another journey i didn’t ever want to make

Right now, I’m kind of numb. On Thursday, Dr. Re, Ginger’s vet, called. Ginger has lymphoma:

The lymph system is the body’s “other” circulatory system, circulating white blood cells and most importantly, lymphocytes. These are specialized cells involved in immune function found throughout the body. In normal healthy dogs, these cells are manufactured in the bone marrow, go through a life span of around 30 days, and then die off and are re-absorbed into the body or eliminated through the waste channels. In Lymphoma, the regulation of production is lost and these cells proliferate in large number, or they lose their programed life cycle and continue to live on, overwhelming the other blood cells. High white blood cell count and swollen lymph glands are the characteristic signs of this disease, followed by lethargy, loss of appetite and leading eventually to death unless treated.

When we found Ginger at the Westport Connecticut Humane Society in October 2001, they said she is a Golden Retriever, but had no papers. Whether she’s a purebred or not doesn’t really matter to us—we chose the dog, not the background. But we’ve discovered that goldies face some problems that most other breeds and mutts don’t, and one of them is a 1 in 8 chance of developing lymphoma. As I said to Stanley, that’s why, when we brought her to Dr. Re last week, she just knew what was wrong. We could see it in her face.

We saw Dr. Re Friday at noon, Ginger in tow. She briefly laid out our options, ranging from making her comfortable until she dies to treating it aggressively and seeing if we could get her into remission. Without treatment, she’ll die in a couple of months. With treatment, we can give her a year to two years of life—a good quality of life.


Ginger appears to be a good candidate for aggressive treatment since she’s not yet sick from the cancer. We caught it very, very early—she didn’t have the lumps, or if she did they weren’t noticeable, when Stanley bathed her on February 23 (before heading to Natick to watch the Oscars). The only way she wouldn’t be is if she has, I think, the T-cell form instead of the B-cell form, as the T-cell form is particularly virulent and does not respond to chemotherapy. Mostly, we don’t want Ginger to be in pain. There would be no point to prolonging her life if she is going to be miserable. But from everything we’ve read, from what the vet said, most dogs respond very well to chemotherapy and have an excellent quality of life. She’s a good dog and we love her, so of course we want to keep her alive as long as possible. She makes our lives fuller and I, for one, couldn’t have gotten through Stanley’s surgeries and other problems without her. She kept me sane. We owe her life for all she’s given us. Yes, it’s going to be expensive—thousands of dollars, from what we’ve been able to discover. We can’t really afford it, but what else can we do? So we’re going ahead with treating her—if we can give her at least one more summer on the beach in Oscoda, it will be worth it for all she’s given us. We have an appointment at 10 a.m. Monday with the oncology vet, at the Veterinary Oncology & Hematology Center here in Norwalk. It is headed by Dr. Gerald Post, whom Dr. Re praises highly. There Ginger’s cancer will be staged and they will outline treatment options and we’ll get started. I already know I will have to document this whole journey in order to get through it—writing it all out here helped me get through Stanley’s operations and his near-death brushes. Also, I read a lot about diet and immunotherapy (I’ve read a lot already—bless the Internets ... ). Ginger needs a high-protein, high-fat diet, low in carbs since carbs, apparently, feed the cancer. We got some IAMs puppy chow for her, as that is one of the brands recommended on—it’s first ingredient is chicken vs. a grain or corn. We also purchased a month’s worth of K-9 Immunity (painfully expensive)—the one-month kit. It came this morning. Giving her the pills is fairly easy—I just poked them in the middle of a piece of string cheese and Ginger gobbled them down. I have to give her nine of these per day. The fish oil capsules were a problem—she ate the cheese and spit out the capsules. Stanley said to put them in her wet dog food—that worked just fine. The immune factor tablet is supposed to taste like liver—after hesitating, she finally chomped it down. I gave her half this morning and will do the other half this evening—but the instructions say they can all be done at once so that’s what I’ll do starting tomorrow. A new daily ritual. If it helps, it’s worth it. I will ask her vet about it on Monday—they also offer immunotherapy as one of the treatments so they’ll know more about it. I want to try everything that works—I’m shooting for a two-year remission at least. Why not? She’s only seven years old and other than the cancer, very healthy. I’m going to put a donation button up—if readers want to contribute to her treatment, I welcome the donations. In exchange I promise to faithfully document everything, including costs, so that others facing this will know what to expect, what works for us, what doesn’t, pitfalls and victories, everything. I don’t expect any donations, but they sure would help. We’ll find out more on Monday how much this is going to cost us—the estimate, anyway. So my ten-year, get-out-of-debt-including-the-mortgage-plan takes eleven years—Ginger is worth it.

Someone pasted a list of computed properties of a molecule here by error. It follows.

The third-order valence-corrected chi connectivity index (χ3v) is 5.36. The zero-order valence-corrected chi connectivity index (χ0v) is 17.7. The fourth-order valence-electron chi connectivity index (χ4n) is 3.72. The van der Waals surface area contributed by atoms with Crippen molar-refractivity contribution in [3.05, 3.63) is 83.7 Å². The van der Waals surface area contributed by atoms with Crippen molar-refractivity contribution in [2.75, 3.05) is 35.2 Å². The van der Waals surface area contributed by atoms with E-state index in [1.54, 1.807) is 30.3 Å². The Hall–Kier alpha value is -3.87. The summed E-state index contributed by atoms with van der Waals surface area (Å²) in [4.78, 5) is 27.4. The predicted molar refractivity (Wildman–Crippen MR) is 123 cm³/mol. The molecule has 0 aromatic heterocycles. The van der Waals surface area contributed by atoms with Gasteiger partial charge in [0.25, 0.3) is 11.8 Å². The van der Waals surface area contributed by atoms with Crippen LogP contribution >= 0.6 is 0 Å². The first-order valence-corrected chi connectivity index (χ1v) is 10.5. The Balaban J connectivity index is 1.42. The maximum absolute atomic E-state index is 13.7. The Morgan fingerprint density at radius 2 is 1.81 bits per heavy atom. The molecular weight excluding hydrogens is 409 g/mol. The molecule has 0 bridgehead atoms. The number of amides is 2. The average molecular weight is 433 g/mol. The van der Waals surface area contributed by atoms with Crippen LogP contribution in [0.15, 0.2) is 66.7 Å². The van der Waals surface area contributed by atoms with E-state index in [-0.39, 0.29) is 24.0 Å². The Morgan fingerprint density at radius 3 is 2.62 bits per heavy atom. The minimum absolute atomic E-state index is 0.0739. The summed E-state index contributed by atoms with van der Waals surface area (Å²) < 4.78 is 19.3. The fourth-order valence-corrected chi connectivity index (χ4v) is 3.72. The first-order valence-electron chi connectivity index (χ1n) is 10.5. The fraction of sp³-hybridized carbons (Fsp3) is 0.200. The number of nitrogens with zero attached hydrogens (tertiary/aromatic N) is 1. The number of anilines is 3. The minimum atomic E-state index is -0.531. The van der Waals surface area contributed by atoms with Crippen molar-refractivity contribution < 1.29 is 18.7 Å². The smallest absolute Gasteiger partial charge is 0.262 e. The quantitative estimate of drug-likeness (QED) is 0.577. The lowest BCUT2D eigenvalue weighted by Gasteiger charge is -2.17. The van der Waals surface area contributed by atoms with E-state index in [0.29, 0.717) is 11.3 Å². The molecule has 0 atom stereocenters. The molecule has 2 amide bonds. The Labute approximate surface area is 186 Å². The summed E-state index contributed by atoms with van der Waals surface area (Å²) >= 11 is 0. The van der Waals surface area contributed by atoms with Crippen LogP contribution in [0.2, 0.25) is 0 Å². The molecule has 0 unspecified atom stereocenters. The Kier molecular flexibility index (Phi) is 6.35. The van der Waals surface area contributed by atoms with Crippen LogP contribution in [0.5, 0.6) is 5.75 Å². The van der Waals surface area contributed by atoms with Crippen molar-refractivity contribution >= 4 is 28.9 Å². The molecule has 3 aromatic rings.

Posted by .(JavaScript must be enabled to view this email address) on 03/08/08 at 01:27 PM
Commenting is not available in this weblog entry.

<< Back to main